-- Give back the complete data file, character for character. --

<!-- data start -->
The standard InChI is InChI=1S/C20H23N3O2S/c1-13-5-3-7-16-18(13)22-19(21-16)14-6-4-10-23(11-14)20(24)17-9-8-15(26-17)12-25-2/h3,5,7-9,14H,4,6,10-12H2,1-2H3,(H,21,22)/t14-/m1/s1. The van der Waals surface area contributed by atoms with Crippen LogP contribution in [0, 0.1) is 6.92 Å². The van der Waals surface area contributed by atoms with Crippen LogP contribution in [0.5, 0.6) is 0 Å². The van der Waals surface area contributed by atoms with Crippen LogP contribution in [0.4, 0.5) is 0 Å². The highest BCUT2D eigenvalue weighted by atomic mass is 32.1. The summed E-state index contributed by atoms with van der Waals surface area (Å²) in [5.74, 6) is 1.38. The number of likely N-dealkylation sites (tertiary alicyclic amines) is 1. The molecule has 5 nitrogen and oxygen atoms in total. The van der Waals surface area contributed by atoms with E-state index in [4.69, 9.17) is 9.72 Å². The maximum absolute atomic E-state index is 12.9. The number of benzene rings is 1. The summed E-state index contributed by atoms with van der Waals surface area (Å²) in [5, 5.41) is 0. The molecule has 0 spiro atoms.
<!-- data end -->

The standard InChI is InChI=1S/C20H23N3O2S/c1-13-5-3-7-16-18(13)22-19(21-16)14-6-4-10-23(11-14)20(24)17-9-8-15(26-17)12-25-2/h3,5,7-9,14H,4,6,10-12H2,1-2H3,(H,21,22)/t14-/m1/s1. The van der Waals surface area contributed by atoms with Crippen LogP contribution in [0, 0.1) is 6.92 Å². The van der Waals surface area contributed by atoms with Crippen LogP contribution in [0.5, 0.6) is 0 Å². The van der Waals surface area contributed by atoms with Crippen LogP contribution in [0.4, 0.5) is 0 Å². The highest BCUT2D eigenvalue weighted by atomic mass is 32.1. The summed E-state index contributed by atoms with van der Waals surface area (Å²) in [5.74, 6) is 1.38. The number of likely N-dealkylation sites (tertiary alicyclic amines) is 1. The molecule has 5 nitrogen and oxygen atoms in total. The van der Waals surface area contributed by atoms with E-state index in [4.69, 9.17) is 9.72 Å². The maximum absolute atomic E-state index is 12.9. The number of benzene rings is 1. The summed E-state index contributed by atoms with van der Waals surface area (Å²) in [5, 5.41) is 0. The molecule has 0 spiro atoms.